Aylesbury's Emmerson Boyce talks about life after football

Former Wigan Athletic footballer Emmerson Boyce has been talking to The Bucks Herald about life after football.

Monday, 25th March 2019, 10:53 am
Updated Monday, 25th March 2019, 12:01 pm
Emmerson Boyce (left) and confirmation of his golden jubilee award (right)

Boyce, 39, who hung up his boots in 2016, is now involved with various football projects and enjoys spending time with his children.

Boyce said: "I found the transition from playing football to not playing the game anymore hard.

"I struggled with a bit of depression when I retired but I had good people around me to help me.

Emmerson Boyce (left) and confirmation of his golden jubilee award (right)

"The important thing to remember and the message I am constantly pushing out is that there are organisations that can help if you are going through a dark time.

"I have got involved with various projects - I have been working at the Wigan academy for the past six or seven months helping some of their youth players, I have joined the Wigan board of trustees and I am working towards my coaching badges.

"I have done a bit of radio work for BBC Manchester and I wouldn't rule out TV punditry in the future."

Emmerson's sporting pedigree seems to have been passed on to his children - Jayden, 12, Kylan, 11 and Maya, seven.

Emmerson Boyce, alongside colleagues from Wigan Athletic, with the FA Cup trophy

He explained: "Jayden is currently at the Wigan academy, Kylan is a keen golfer and Maya she is fearless - she's a great tackler when she plays football!

"I would never push any of my kids into doing football - if they want to then great - but it's for them to choose the path they want to pursue."

Boyce looks back fondly at his nine seasons at Wigan Athletic, which included winning the FA Cup in 2013.

He said: "Winning the FA Cup was a great achievement - it is the only time Wigan have won the competition and it was very special.

Emmerson Boyce (right) tussles with Manchester City player Sergio Aguero for the ball during the FA Cup final in 2013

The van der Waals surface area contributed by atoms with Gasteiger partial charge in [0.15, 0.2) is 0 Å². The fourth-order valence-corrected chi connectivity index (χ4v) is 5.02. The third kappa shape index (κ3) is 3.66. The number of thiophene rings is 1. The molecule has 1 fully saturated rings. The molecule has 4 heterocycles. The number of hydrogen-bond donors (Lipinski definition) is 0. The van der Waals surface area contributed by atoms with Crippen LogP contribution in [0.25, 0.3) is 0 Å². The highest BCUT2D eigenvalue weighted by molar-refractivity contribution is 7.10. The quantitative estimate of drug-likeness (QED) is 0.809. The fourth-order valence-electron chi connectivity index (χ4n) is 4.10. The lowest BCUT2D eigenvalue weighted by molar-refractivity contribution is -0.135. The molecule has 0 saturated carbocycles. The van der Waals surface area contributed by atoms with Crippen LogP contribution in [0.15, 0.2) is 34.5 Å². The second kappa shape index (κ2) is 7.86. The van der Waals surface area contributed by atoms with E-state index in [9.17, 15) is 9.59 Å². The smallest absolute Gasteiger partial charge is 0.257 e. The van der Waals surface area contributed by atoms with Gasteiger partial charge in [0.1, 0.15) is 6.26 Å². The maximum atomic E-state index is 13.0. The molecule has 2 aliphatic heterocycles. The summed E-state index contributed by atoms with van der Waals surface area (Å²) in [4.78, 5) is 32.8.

"We went on to get relegated but people in the town just talk about the Cup win.

"We obviously went on to play in Europe which was amazing for a club like Wigan and we had another great run to the semi-finals a year later."

Boyce, a citizen of Barbados, received a Barbados golden jubilee award in 2016 - these awards are given to Bajans who have contributed to the UK - other winners include popstar Rihanna, singer Sir Cliff Richard and former West Indies cricketer Gordon Greenidge.

Boyce said: "Winning that award was a very proud moment for my family - only about 50 people have such an award so to be on a list alongside people who are great in their field is a real honour."

Boyce is very proud of his family's Bajan roots and is passionate about making football as diverse as possible.

He said: "I went to a big diversity event two years ago in London and there was a big focus on ethnic minorities in football.

"I think the platform is there for people of all backgrounds to get involved in the game and progress is being made on that front."

Boyce still takes a keen interest in the local football scene in Aylesbury, visiting the town regularly.

He said: "When I drive past Aylesbury United's old ground it saddens me that it is empty and that it looks in such a sorry state."

When we spoke, Boyce was also keen to share his thoughts on Aylesbury FC's enforced relegation at the end of the current league season due to not being able to meet Football Association regulations related to the size of changing facilities.

He said: "Every negative has a positive and I think the merger with Bedgrove Dynamos (which will take place over the summer) can only help in the longer term.

"It will give them a chance to really focus on getting their youth system set-up.

"The FA have rules which aren't always fair and it is a real pity they will be relegated but I hope they can establish a club that Aylesbury can be proud of."

Boyce also had a message for the family of Luca Campanaro, a 14-year-old who died after an on-pitch collision during a Bedgrove Dynamos match in December 2018.

He said: "I would like to say that I wish the family all the best.

"It is a terrible thing to happen but the way football comes together at times like this is inspiring."

Finally, Boyce reflected on his time at the now demolished Quarrendon School.

The former site of Quarrendon School will become a satellite school for St Michael's Catholic School, which is based in High Wycombe.

Boyce said: "I have driven past the site a few times and seen the building work taking place.

"It looks like being a big school and I certainly have very good memories of my time at Quarrendon School.

"I am sure the new school will provide a great education for the young people of Aylesbury and the surrounding area."